Ever since gamers first wandered the pixelated halls of Wolfenstein 3D, the first person perspective has been the character viewpoint of choice in today’s games, as witnessed by the popularity of the perspective across genres. It’s no surprise really — if you want the player to feel as if they’re actually inside the game world, you should present them with a view that matches our real world. Admittedly the first person perspective still isn’t a perfect representation of our human vision system, lacking the wider field of view that our amazing eyeballs deliver. Unless you’re packing a 3D monitor this view also lacks the stereoscopic vision delivered courtesy of evolution’s clever decision to equip us with not one but two eyes. And yet, despite these limitations, the first person game view remains the closest to the experience we have when viewing the real world. I can only imagine how much spookier Diablo III would have been if I could have explored every nook and cranny of the New Tristram Cathedral, or to zoom in on the pulsing gut flesh of a worm-packed Grotesque.
The protagonist arrives in the town of New Tristram to investigate the falling star which struck the cathedral, which is now emanating risen dead; the same cathedral that was the setting of Diablo. The protagonist accompanies Leah to the cathedral in order to rescue Cain from the crater into which he fell. After rescuing Cain, the protagonist learns that the only way to the fallen star is to defeat King Leoric, the former ruler of Tristram known now as the ‘Skeleton King’. Cain informs the protagonist that Leoric’s crown must be recovered to defeat him, and the protagonist searches for Leoric’s crown with the aid of Haedrig Eamon, the blacksmith of New Tristram. After recovering the crown, the protagonist defeats Leoric and finds a stranger where the fallen star landed. The stranger’s only memory is of a sword that shattered into three pieces as he fell.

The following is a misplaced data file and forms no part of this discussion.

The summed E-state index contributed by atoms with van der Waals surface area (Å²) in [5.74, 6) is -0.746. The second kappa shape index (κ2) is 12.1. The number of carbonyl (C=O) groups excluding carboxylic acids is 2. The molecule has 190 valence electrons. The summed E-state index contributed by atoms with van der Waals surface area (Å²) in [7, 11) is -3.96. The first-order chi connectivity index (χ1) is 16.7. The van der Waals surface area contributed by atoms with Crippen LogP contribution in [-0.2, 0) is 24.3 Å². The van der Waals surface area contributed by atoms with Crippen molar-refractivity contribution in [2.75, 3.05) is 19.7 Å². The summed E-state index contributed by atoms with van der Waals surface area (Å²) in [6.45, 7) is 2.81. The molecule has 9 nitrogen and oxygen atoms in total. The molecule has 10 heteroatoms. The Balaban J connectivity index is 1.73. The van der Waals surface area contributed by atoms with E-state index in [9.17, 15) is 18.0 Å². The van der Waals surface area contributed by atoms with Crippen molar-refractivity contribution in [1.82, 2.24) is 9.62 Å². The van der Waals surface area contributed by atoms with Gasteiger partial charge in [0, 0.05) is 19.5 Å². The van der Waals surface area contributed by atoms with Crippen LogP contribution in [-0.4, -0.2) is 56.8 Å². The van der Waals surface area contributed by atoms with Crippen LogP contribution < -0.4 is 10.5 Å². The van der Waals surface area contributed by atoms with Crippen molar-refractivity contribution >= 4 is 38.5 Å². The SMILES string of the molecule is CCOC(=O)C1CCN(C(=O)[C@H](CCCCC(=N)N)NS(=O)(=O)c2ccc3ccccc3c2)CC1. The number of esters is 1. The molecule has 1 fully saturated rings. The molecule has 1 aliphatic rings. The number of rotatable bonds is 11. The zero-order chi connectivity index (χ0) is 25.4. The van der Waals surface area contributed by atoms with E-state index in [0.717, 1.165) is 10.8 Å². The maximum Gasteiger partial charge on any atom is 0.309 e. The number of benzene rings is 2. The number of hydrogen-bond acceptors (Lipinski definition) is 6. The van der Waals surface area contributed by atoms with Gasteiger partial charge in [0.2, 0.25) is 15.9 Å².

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I’ll admit it. My first ever hands-on time with any Diablo game occurred just 24 hours ago, when my inexperienced Demon Hunter took his first fumbling steps into the Diablo III beta’s dark and ominous dungeons. It took just three hours before I’d hacked and slashed my way to the main storyline’s satisfying conclusion, but in that short period of time my eyes were opened to an entirely new perspective on a gaming world. As a lover of first person games, the isometric camera system in Diablo III felt very unfamiliar, and I inevitably wondered why Blizzard didn’t make the leap to first person like so many other developers. This led me to wonder – should Diablo III have been a first person game, and what are the pros and cons of this approach? Let’s find out.